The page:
After The Kid finished freshman year of college up in Vermont, an internship was landed in Woodstock, NY. Petey and I flew up, and would rent a car to lug child and possessions to a Craigslist-rented apartment in the Empire state.
*Here’s a piece of interesting trivia that I learned up there: the famous “Summer of Love” festival was not actually in Woodstock NY, but 60 miles southwest, in Bethel NY. And if every baby boomer that claims to have been there really was, no human under the age of thirty would have been present anywhere else on the planet that weekend. (Actually, I did go to school with a girl who was one of those naked toddlers in attendance, but she has no memory of it; coincidentally neither do many of the adult concert-goers.)
Anyway, back to the airport…Petey uses a walking stick, and I was concerned that it would be confiscated by the TSA. I’d done bounteous research, but the rules as written were vague, and open to wide interpretation. I was a little nervous that a grouchy agent with a toothache or one who’d gotten a call from the IRS would nix the cane, and my husband would be physically penalized for the duration.
I’d planned to make some treats to take up for The Kid to share with friends. So, I decided to put together goody bags full of my homemade cheese wafers and my creamy, delicious pecan pralines to hand out at security. I was hoping this good will gesture would facilitate smooth sailing through the line.
By the time Petey, his cane, and I got through security, we were on a first-name basis with the agents. We’d reduced one sweet woman to tears because the pralines reminded her so much of the ones her dearly departed granny used to make for holidays and special occasions.
Vanilla Bean Pecan Pralines
3 cups broken pecans
2 cups light brown sugar, packed
1 cup granulated sugar
1 1/2 cups heavy cream
1/3 cup whole milk
6 tablespoons butter, salted
1 1/2 teaspoons salt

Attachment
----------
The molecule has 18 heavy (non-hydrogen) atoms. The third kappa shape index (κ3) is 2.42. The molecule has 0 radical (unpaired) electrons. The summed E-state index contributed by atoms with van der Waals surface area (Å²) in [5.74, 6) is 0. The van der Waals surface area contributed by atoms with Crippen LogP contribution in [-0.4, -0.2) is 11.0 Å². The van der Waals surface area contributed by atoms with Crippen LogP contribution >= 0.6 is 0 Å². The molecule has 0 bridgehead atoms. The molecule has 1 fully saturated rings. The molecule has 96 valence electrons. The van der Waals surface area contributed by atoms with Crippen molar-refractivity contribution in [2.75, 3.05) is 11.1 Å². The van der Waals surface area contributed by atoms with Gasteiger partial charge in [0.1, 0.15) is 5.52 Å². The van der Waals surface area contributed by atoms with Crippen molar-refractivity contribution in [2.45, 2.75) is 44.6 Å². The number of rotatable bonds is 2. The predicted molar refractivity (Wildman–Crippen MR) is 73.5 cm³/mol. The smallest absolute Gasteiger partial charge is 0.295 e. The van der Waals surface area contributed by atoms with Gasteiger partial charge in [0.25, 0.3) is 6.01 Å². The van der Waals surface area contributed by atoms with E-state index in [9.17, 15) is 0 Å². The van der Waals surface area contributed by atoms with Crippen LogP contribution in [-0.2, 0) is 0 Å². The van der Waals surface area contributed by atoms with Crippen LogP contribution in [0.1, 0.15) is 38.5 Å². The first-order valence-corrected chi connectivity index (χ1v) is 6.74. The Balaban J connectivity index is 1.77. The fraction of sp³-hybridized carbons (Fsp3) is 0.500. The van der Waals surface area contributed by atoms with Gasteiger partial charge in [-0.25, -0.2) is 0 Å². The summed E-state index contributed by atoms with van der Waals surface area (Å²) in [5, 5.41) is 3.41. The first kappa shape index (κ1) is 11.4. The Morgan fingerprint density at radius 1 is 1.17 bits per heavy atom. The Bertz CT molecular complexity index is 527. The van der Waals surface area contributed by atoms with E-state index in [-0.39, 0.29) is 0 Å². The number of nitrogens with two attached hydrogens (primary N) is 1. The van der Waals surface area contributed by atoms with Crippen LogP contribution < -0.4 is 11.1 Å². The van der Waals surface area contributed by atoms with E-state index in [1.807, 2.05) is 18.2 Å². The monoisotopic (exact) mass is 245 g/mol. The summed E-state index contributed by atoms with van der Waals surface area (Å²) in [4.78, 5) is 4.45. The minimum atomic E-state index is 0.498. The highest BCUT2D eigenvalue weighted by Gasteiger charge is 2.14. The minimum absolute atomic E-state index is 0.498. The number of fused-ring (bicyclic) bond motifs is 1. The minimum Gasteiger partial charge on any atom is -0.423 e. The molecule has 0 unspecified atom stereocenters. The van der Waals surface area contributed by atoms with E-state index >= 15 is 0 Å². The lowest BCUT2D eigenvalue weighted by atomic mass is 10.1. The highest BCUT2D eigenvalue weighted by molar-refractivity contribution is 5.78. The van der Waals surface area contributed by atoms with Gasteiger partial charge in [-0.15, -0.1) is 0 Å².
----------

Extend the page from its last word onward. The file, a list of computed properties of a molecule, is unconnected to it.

1 vanilla bean, scraped
Place pecan pieces in a dry skillet on medium. Stirring constantly, cook until color deepens and they’re aromatic. Remove from heat, and let cool.
In medium saucepan, combine brown sugar, granulated sugar, cream, milk, butter, empty vanilla pod, and salt. Cook over medium, stirring constantly, until mixture reaches 230°. Discard pod, lower heat slightly, add toasted pecans and continue cooking, stirring constantly, until it gets to 236°. Remove from heat; let stand for 5 minutes. Add vanilla bean scrapings and stir with wooden spoon until mixture is thickened and slightly creamy, about 1-2 minutes. Using a small cookie scoop, spoon the pralines onto a sheet of parchment paper or waxed paper. If the mixture becomes stiff or grainy, return to burner and stir over medium heat until it can be easily scooped and dropped.
Makes 4 dozen.They were a hit in Montpelier, too.
Our first night in Vermont we were in a hotel, but The Kid was staying at the dorm to finish packing. A school friend, Chase (Northerner and praline neophyte), came over to hang out with our child. Despite dire warnings of the richness of the candy, and to his everlasting regret, he polished off the remaining 30 pralines in the time it took to watch Hot Tub Tome Machine.
You ever seen a praline hangover?
It ain’t pretty.
Thanks for your time.